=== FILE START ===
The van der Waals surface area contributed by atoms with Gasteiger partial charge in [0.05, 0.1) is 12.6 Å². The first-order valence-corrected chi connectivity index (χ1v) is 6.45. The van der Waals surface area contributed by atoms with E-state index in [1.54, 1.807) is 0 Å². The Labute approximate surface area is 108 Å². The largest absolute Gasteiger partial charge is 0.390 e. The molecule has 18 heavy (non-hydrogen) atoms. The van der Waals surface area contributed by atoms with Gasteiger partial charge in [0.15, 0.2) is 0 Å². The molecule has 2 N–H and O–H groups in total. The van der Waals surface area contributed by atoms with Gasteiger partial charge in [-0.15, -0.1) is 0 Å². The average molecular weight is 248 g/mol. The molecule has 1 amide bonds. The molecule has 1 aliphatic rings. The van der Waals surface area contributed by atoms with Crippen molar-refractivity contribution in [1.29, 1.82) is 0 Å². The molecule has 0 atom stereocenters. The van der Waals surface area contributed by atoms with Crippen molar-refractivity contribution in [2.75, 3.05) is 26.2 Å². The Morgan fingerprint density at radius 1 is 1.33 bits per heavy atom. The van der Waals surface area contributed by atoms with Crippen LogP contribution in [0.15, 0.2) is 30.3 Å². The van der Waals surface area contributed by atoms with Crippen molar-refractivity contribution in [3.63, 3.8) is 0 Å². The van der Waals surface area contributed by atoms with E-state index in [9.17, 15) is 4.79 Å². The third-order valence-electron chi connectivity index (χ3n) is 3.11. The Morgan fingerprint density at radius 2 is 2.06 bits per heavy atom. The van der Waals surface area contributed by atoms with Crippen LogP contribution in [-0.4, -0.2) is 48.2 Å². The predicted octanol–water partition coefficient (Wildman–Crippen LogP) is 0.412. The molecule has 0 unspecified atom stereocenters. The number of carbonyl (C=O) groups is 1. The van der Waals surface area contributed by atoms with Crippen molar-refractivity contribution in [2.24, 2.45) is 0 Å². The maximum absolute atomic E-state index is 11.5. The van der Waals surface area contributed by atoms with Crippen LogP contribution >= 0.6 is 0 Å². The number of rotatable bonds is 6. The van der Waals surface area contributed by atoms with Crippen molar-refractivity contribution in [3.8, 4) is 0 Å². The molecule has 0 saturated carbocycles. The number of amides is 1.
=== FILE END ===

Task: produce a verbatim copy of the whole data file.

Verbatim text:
The van der Waals surface area contributed by atoms with Gasteiger partial charge in [0.05, 0.1) is 12.6 Å². The first-order valence-corrected chi connectivity index (χ1v) is 6.45. The van der Waals surface area contributed by atoms with E-state index in [1.54, 1.807) is 0 Å². The Labute approximate surface area is 108 Å². The largest absolute Gasteiger partial charge is 0.390 e. The molecule has 18 heavy (non-hydrogen) atoms. The van der Waals surface area contributed by atoms with Gasteiger partial charge in [0.15, 0.2) is 0 Å². The molecule has 2 N–H and O–H groups in total. The van der Waals surface area contributed by atoms with Gasteiger partial charge in [-0.15, -0.1) is 0 Å². The average molecular weight is 248 g/mol. The molecule has 1 amide bonds. The molecule has 1 aliphatic rings. The van der Waals surface area contributed by atoms with Crippen molar-refractivity contribution in [1.29, 1.82) is 0 Å². The molecule has 0 atom stereocenters. The van der Waals surface area contributed by atoms with Crippen molar-refractivity contribution in [2.75, 3.05) is 26.2 Å². The Morgan fingerprint density at radius 1 is 1.33 bits per heavy atom. The van der Waals surface area contributed by atoms with Crippen LogP contribution in [0.15, 0.2) is 30.3 Å². The van der Waals surface area contributed by atoms with Crippen molar-refractivity contribution in [3.63, 3.8) is 0 Å². The van der Waals surface area contributed by atoms with E-state index in [9.17, 15) is 4.79 Å². The third-order valence-electron chi connectivity index (χ3n) is 3.11. The Morgan fingerprint density at radius 2 is 2.06 bits per heavy atom. The van der Waals surface area contributed by atoms with Crippen LogP contribution in [-0.4, -0.2) is 48.2 Å². The predicted octanol–water partition coefficient (Wildman–Crippen LogP) is 0.412. The molecule has 0 unspecified atom stereocenters. The number of carbonyl (C=O) groups is 1. The van der Waals surface area contributed by atoms with Crippen molar-refractivity contribution in [2.24, 2.45) is 0 Å². The maximum absolute atomic E-state index is 11.5. The van der Waals surface area contributed by atoms with Crippen LogP contribution >= 0.6 is 0 Å². The number of rotatable bonds is 6. The van der Waals surface area contributed by atoms with Crippen molar-refractivity contribution in [3.8, 4) is 0 Å². The molecule has 0 saturated carbocycles. The number of amides is 1.